Another group of accomplished professionals—composed of college professors, ministers, contractors, real estate men, insurance executives, and bankers—lived and worked together in the finer black neighborhoods of the city with a sense of community and common purpose similar to their white counterparts. The epicenter of the black community in Atlanta was Auburn Avenue. “Many knew the street as “Sweet Auburn” because, as one leader later explained, money was sweet. By 1945, the black owned businesses boasted a net worth of $30 million, contributed to in no small way by a former slave from rural Georgia and a Texas migrant with a 6th grade education. Alonzo Herndon spent his first seven years as a slave and remained oppressed until he moved to Atlanta. Herndon established an elegant chain of barbershops for an elite white clientele. Using those profits, he founded the Atlanta Life Insurance Company, which is still in business today. At the time of his death, Herndon had an estate worth $1 million and a company worth $12 million that employed 1,500 people in nine states. Another important figure in the development of Sweet Auburn was Heman Perry, the son of a Texas grocer. Perry learned the insurance trade and founded Standard Life Insurance Company in 1913, after negotiating a deal whereby he would aid in protecting Herndon’s Atlanta Mutual from being taken over by white companies. In return, Herndon purchased a substantial block of stock in Perry’s life insurance company. In the years before the Great Depression, he founded the Citizens Trust Company, a bank, and service delivery ranging from laundry, pharmacy, engineering, and fuel. While Perry’s financial promise was lost, many of his employees went on to rebuild the lost business. Citizens Trust was resurrected so well that it became the first black owned bank in the Federal Reserve System. At the same time, more of Perry’s men founded the Mutual Federal Savings & Loan Association.

The main political power broker from Atlanta’s black community was John Wesley Dobbs, a Post Office Republican, postal workers, and honorary mayor of Sweet Auburn Avenue. Dobbs pushed Mayor Hartsfield to hire eight African American police officers, although they could only patrol black neighborhoods, not arrest whites, and lacked the legitimacy of white officers. Nonetheless, the hiring was a significant challenge to the city’s segregation. Dobbs’ grandson, Maynard Jackson, Jr., would become the city’s first black mayor in 1973. Perhaps Dobbs’ closest rival was Austin Walden, civil rights attorney, leader of Atlanta’s black Democrats, and president of the local NAACP chapter from 1924 to 1936 (29). While Dobbs and Walden were sometimes at odds, they did work together to register black voters and assert their votes as important in Atlanta politics. Dobbs and Walden also dominated the political dialogue of black Atlanta in the pages of the Atlanta Daily World, the south’s only daily black newspaper.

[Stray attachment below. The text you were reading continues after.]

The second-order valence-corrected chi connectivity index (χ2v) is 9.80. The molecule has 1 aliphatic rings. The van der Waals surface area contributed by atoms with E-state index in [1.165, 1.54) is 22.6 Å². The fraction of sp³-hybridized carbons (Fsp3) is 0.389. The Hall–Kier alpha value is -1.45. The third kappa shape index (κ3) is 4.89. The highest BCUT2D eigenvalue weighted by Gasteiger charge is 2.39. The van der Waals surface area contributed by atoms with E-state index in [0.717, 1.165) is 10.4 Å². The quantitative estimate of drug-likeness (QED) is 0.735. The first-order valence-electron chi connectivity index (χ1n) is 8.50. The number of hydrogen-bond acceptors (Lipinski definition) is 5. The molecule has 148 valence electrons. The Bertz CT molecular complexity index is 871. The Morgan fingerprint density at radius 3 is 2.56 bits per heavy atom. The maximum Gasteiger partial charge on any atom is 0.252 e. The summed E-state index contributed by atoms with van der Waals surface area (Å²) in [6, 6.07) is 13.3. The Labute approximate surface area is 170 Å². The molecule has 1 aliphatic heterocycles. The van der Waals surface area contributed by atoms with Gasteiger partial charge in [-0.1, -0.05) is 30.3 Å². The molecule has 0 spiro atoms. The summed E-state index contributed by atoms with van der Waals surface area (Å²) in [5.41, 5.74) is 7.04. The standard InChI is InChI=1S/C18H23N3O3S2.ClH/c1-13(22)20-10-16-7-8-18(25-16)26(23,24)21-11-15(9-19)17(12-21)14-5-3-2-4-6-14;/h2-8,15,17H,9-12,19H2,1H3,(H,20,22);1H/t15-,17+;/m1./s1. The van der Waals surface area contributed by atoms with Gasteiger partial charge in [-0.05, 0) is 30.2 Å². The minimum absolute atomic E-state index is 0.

The black power structure in Atlanta also included the prominent Ebenezer and Wheat Street Baptist churches, headed by Revs. Martin Luther King, Sr and William Holmes Borders, respectively. At times King and Borders may have been rivals, but together they pushed their congregations out of complacency and toward a confrontation with white supremacy. They also closely linked their congregations with the financial industries on Auburn Avenue. “King, for instance, encouraged local insurance agents to become members of the congregation. As they made rounds for Atlanta Life, they could collect contributions for Ebenezer; in turn, they would find a host of new clients in the church” (30). In another example, Borders deposited his congregations contributions into Citizens Trust. The sight of God’s money being deposited into the bank, led his congregation to put their own money there, effectively reinforcing the business.